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Engineering Club Tours BCTC's Computerized Manufacturing and Machining Program

Computerized Manufacturing and Machining Tour

Students from the Garrard County High School engineering club had a chance to do more than tour the facilities of the Computerized Manufacturing and Machining program at Bluegrass Community & Technical College (BCTC) Wednesday, October 28. The students were handed two metal circles and then walked through the entire process of machining a yo-yo while BCTC Computerized Manufacturing and Machining students explained the different steps and ran the machines.

After making several stops around the lab, each student walked away with a usable yo-yo.

The CMM program at BCTC is an industry-driven program that prepares students for a career in the field of machining and manufacturing. The program emphasizes a combination of machine tool theory and practical application that employers want, focusing on learning about conventional equipment and programming and setup of CNC machines. Students benefit from a hands-on approach to learning and leave the program prepared for a variety of industry jobs that employers are consistently looking to fill. The CMM program is available at BCTC's Danville and Leestown Campuses.

Twenty-one high school students crowded around the stations in the Computerized Manufacturing and Machining lab at BCTC's Danville Campus, asking questions, learning how the different machines work and getting the opportunity to talk to current BCTC students about what they are learning in their classes. For many of the GCHS students, it was their first time seeing how a product is made.

Dylan Lewis, a junior at Garrard County High School and vice-president of the engineering club didn't have any ideas about what the club would be seeing at the Danville Campus, but his interest in BCTC was sparked after the tour. "I liked that you went through each step and got to hold a finished product at the end," Lewis said.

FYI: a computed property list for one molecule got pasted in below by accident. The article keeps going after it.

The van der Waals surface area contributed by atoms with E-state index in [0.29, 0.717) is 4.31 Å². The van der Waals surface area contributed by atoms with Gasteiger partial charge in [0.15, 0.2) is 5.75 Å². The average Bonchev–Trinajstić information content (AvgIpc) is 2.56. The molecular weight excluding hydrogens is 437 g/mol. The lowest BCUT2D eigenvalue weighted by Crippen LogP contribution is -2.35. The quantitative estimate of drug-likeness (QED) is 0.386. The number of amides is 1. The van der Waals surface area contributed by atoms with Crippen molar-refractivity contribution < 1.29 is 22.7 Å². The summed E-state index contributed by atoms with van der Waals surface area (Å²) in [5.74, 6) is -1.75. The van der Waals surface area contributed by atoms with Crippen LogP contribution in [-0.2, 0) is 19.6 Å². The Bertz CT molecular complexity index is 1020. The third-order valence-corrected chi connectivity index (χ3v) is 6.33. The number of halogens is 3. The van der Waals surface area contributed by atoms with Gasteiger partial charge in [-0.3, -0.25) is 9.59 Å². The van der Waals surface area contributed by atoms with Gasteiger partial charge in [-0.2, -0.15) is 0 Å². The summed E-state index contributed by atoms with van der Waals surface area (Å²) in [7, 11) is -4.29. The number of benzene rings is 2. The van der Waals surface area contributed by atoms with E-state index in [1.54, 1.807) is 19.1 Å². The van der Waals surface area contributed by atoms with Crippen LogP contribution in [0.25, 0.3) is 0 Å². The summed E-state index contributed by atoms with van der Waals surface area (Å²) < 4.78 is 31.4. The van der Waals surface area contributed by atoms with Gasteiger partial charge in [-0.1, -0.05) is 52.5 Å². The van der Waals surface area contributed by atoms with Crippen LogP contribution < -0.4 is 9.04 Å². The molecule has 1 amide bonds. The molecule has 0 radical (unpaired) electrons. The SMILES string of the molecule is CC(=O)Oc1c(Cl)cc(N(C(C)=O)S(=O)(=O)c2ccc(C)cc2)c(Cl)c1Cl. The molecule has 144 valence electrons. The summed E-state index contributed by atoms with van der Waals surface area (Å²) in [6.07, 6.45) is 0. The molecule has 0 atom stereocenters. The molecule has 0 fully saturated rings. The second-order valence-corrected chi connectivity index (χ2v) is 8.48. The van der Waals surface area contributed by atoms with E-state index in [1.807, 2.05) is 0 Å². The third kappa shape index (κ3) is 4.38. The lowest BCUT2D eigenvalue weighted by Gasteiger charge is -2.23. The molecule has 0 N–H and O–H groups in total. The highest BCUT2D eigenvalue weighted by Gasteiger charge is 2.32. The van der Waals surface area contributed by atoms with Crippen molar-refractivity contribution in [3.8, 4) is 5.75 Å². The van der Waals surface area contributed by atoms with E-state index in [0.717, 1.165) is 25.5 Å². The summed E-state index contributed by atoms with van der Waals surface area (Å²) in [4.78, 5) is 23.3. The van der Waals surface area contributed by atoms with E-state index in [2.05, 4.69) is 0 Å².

"For many of the high schools students that come through, this is their first exposure to manufacturing. They get to see how a product is made from start to finish and a yo-yo is something they can identify with," said Mark Welch, the Danville CMM instructor who coordinated the visit.

"I liked how you could see what was going on and understand how it worked, said McKenzie Rice," a sophomore at GCHS.

The Garrard County High School engineering club has grown steadily since it was created three years ago by science teacher Angela Fielder. In fact, there's been so much interest in the club, Fielder has had to cap membership at 35 students to keep events manageable.

"I want the kids to see why machining is important and how it works," said Fielder about the BCTC tour. "They think STEM and they think engineering, but I want them to see all aspects of the field and to understand the practical applications."

The CMM program at BCTC is an industry-driven program that prepares students for a career in the field of machining and manufacturing. The program emphasizes a combination of machine tool theory and practical application that employers want, focusing on learning about conventional equipment and programming and setup of CNC machines. Students benefit from a hands-on approach to learning and leave the program prepared for a variety of industry jobs that employers are consistently looking to fill. The CMM program is available at BCTC's Danville and Leestown Campuses.